Holidaymakers miss out on valuable cancellation cover

Nyree Stewart
10 April 2018

More than half (58%) of holidaymakers are leaving travel insurance as an afterthought and risk losing out on valuable cancellation cover should something go wrong. 

Research from GoCompare shows 85% of the travel policies arranged through the comparison website in 2017 were for holidays starting within a month. For 58% of holidaymakers the insurance was purchased within one week of the departure date, and 28% of those arranged it on the actual start date of their holidays. 

The analysis of GoCompare customer data of single-trip travel insurance policies purchased in 2017 shows only 15% of those buying travel insurance had a policy in place more than a month before departure, allowing them to take advantage of cancellation cover should the need arise. 

Cancellation cover would allow a holidaymaker to reclaim the costs of their holiday, up to the cover limit and minus any excess, should certain circumstances arise before taking the trip. 

GoCompare looked at 880 single-trip travel insurance policies, using Defaqto Matrix data, of which only 25 did not offer cancellation cover as standard. Of those that did, the cover offered ranged from £500 per person insured to £20,000 per person. 

Only 11% of the policies offered a discount if taken without cancellation cover, and unless you are travelling almost immediately it doesn’t make sense to give up this valuable cover.

Georgie Frost, GoCompare’s consumer advocate, says: “You’ve booked the hotel, the flights, you’ve even bought the sun cream but what happens if something goes wrong and you have to cancel?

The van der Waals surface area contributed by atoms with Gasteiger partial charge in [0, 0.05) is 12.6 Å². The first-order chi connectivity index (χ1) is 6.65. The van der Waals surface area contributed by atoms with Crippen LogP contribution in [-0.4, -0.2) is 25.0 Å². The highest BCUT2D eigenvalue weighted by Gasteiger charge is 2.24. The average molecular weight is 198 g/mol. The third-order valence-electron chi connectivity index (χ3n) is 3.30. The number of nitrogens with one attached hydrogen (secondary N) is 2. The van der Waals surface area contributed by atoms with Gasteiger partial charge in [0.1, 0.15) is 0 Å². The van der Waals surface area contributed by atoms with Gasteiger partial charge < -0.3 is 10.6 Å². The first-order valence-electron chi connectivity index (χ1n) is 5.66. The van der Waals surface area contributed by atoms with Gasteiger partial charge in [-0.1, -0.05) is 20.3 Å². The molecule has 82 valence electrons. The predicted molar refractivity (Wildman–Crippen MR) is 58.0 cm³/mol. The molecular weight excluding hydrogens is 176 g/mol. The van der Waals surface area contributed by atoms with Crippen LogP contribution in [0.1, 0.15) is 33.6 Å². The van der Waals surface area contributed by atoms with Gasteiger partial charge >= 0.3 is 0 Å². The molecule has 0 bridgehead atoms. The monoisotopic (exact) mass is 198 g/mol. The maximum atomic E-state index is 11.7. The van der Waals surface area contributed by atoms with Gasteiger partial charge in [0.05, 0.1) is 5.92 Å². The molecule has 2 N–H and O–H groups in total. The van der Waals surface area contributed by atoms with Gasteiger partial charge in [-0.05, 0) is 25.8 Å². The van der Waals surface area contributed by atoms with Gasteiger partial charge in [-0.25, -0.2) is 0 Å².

“It’s shocking that so many people are treating travel insurance as an afterthought, with many sorting it on the actual day their holiday begins, meaning they have no protection from the valuable cancellation cover provided by most single-trip policies.”

She points out insurers will only consider claims due to events travellers could not have known about before buying their insurance, so the sooner the policy is bought, the more likely it is they’ll be covered if something happens. 

 “This could include a serious illness or injury affecting someone in the travelling party or a close relative who isn’t travelling with you but who you’d like to stay at home with. A major incident, such as a serious fire or flood at home, may be another reason why you might want to cancel or postpone,” she explains.

“However, if these events happen after you’d paid for your holiday but before you’d arranged your travel cover, you couldn’t then buy insurance retrospectively with a view to making a claim on the cancellation cover if the condition worsened. Insurers would argue that there was already an increased risk you’d cancel the holiday when you took out the insurance.”


In reply to by anonymous_stub (not verified)

I now take out holiday insurance directly after paying the final balance rather than when I book as the deposit isn't covered (I lost £800 last year because of this).

In reply to by anonymous_stub (not verified)

Can't help the feeling that there's a level of disingenuity in this article - but can't quite put my finger on it.

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